This is not meant to be an open condemnation of everyone who is organizing under the umbrella of “Occupy Oakland.” That’s a big umbrella, and there is a lot of work happening under it that I support (shout-outs to Occupy the Hood, Decolonize, Occupy San Quentin, the East Bay Nonviolent Action Network, and others).
But what happened in the streets of Oakland yesterday and into last night was stupid, and I no longer want to have my name associated with a “movement” that is so driven by anger at the expense of strategy (you trashed a children’s art exhibit? What was the strategy behind that?) and speaks against many of my core values and principles.
In theory, I support the idea of taking over a building and “occupying” it for the purpose of supporting this community. If I were around during the “occupation” of Alcatraz, I would have supported it. When workers at Chicago’s Republic Windows and Doors occupied their factory, they were able to win back their jobs. It’s not the tactic in and of itself that I am critical of.
It’s how it’s carried out, its the energy and the spirit and the messaging behind it, it’s the consciousness (or lack thereof) around the privilege of who is carrying it out, it’s the acknowledgement (or lack thereof) about how these actions are impacting the community of Oakland, it’s the misdirected anger, it’s the lack of long term strategy, and it’s the justification of violence and the idea that a group of mostly out-of-towners can force their will on a community.
Occupy? Yeah, That Sounds About Right
A while ago, there was a big battle within “Occupy” Oakland to change the name of the movement to “Decolonize Oakland.” After a long, extremely heated General Assembly, the name change was voted down (the Decolonize proposal had 68% support, and a 90% vote is necessary for a change).
I was a strong proponent of the name change. I believe that the name change would have been a conscious recognition about the history of colonialism in this country, and a commitment to liberate our communities, not “occupy” them. The term “occupy,” to me, leaves a bad taste in my mouth as I conjure up images of foreign forces “occupying” another community without regard to those who live there. The “occupation” of Iraq, the “occupation” of Afghanistan, etc.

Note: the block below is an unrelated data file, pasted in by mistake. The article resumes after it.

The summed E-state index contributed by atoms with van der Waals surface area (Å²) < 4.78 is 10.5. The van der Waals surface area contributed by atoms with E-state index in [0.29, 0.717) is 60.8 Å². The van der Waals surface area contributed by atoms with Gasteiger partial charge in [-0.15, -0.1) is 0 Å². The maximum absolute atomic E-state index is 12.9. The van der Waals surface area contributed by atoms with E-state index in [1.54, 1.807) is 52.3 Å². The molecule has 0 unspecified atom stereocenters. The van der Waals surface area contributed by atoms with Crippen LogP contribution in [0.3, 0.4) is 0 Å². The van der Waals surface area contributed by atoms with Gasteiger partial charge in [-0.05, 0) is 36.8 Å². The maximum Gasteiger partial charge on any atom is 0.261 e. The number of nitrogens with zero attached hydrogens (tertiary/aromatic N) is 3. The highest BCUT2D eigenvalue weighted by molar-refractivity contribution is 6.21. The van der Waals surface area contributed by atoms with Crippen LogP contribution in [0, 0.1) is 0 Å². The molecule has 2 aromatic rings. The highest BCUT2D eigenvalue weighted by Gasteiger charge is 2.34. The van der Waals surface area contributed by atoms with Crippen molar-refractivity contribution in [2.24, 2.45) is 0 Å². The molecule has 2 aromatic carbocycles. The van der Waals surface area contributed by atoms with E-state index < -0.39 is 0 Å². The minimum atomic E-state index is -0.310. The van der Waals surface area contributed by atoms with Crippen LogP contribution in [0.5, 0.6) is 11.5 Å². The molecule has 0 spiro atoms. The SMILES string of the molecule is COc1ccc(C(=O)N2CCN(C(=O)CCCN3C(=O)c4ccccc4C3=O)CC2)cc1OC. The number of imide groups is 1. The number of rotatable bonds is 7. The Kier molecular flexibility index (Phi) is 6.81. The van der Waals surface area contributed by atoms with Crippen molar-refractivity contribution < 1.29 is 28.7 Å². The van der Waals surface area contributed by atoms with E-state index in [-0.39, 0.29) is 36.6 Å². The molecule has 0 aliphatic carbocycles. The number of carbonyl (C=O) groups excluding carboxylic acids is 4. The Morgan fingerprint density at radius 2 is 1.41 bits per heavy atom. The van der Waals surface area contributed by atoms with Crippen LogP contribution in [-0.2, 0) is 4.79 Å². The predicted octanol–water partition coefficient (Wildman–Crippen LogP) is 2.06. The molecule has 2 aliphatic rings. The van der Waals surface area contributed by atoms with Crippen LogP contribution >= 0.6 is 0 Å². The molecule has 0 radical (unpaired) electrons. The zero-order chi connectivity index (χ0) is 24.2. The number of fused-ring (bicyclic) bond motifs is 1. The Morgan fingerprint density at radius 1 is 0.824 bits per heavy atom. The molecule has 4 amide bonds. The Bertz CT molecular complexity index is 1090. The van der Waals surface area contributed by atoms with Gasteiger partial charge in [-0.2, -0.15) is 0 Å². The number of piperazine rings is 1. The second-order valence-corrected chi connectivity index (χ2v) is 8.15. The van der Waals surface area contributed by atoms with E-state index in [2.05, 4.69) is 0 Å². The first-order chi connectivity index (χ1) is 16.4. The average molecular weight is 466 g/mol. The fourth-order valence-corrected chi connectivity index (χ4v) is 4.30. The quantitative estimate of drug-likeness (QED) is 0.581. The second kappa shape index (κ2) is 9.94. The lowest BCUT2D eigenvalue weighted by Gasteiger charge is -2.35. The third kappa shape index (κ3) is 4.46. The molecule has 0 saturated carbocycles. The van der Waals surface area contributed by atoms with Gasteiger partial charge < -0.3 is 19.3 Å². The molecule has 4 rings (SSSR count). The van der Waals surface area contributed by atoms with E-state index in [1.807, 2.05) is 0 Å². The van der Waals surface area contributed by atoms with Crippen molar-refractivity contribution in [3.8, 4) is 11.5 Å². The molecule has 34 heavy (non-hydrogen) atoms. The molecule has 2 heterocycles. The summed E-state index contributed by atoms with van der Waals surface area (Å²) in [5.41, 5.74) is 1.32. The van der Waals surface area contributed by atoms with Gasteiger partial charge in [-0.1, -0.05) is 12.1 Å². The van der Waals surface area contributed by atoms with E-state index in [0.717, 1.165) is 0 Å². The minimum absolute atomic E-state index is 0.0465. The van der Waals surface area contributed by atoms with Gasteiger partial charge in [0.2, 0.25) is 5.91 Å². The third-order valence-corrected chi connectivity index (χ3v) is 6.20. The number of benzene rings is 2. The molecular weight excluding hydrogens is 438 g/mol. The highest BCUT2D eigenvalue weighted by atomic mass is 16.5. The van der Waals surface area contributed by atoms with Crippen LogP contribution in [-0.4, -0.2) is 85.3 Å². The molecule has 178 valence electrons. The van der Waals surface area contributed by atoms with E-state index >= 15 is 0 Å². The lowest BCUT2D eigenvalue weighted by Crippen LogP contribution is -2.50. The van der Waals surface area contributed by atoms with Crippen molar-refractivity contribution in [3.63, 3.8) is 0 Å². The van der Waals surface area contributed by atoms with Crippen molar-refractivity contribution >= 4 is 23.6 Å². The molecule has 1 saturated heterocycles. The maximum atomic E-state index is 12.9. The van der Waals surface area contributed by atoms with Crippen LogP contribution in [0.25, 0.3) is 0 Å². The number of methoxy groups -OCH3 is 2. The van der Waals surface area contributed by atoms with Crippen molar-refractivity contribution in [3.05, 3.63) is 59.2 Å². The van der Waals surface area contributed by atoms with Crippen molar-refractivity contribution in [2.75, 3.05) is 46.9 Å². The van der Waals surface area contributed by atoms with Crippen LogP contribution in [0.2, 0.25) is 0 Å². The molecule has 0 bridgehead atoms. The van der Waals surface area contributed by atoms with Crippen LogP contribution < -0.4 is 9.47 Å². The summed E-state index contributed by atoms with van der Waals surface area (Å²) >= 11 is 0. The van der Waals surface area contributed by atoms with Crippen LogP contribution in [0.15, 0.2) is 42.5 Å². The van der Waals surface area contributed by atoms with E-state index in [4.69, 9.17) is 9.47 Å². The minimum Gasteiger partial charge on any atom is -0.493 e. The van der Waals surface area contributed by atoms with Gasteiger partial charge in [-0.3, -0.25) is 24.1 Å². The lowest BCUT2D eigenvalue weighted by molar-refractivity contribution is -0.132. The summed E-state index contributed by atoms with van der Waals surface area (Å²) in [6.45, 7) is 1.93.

But after what happened in Oakland last night, I’m starting to feel that “Occupy” is actually a fitting name. The vast majority of the people who were arrested yesterday don’t live in Oakland, and that is not opinion, that is fact. Their actions are costing this city a lot of money, during a time when city employees are getting laid off. And their actions go against the wishes of most people in this community, as evidenced by the fact that the numbers for these actions dwindle every time.
And I get that the city has a responsibility to setting budgetary priorities too. I wish the city would stop paying $5 million a year in interest to Goldman Sachs and invest it in our schools, for example. I also think a chunk of the funding that goes to policing should be invested in community based practices that actually make our communities safe in the long term. But in addition to that, it is also true that Occupy Oakland is costing this city a lot of money. And those who are not from this city have a very different relationship to that.
When people that are not from a certain community come in and force their will on another community, what do you call that? Until those who are acting out in the streets invest more in listening to the concerns of real Oaklanders, swallow their ego and vanguard-ism and support the needs of Oakland, it’s perhaps fitting that they call themselves “Occupiers.”
UPDATE: As someone in the comments mentioned, I was wrong that most of the arrestees were not Oakland residents. I apologize for that, I made an assumption based on what I heard and past experience. Using incorrect information (or mis-information) is something that a lot of people do, and I do believe it’s critical that we stay away from it as a movement: and I was too quick to jump the gun.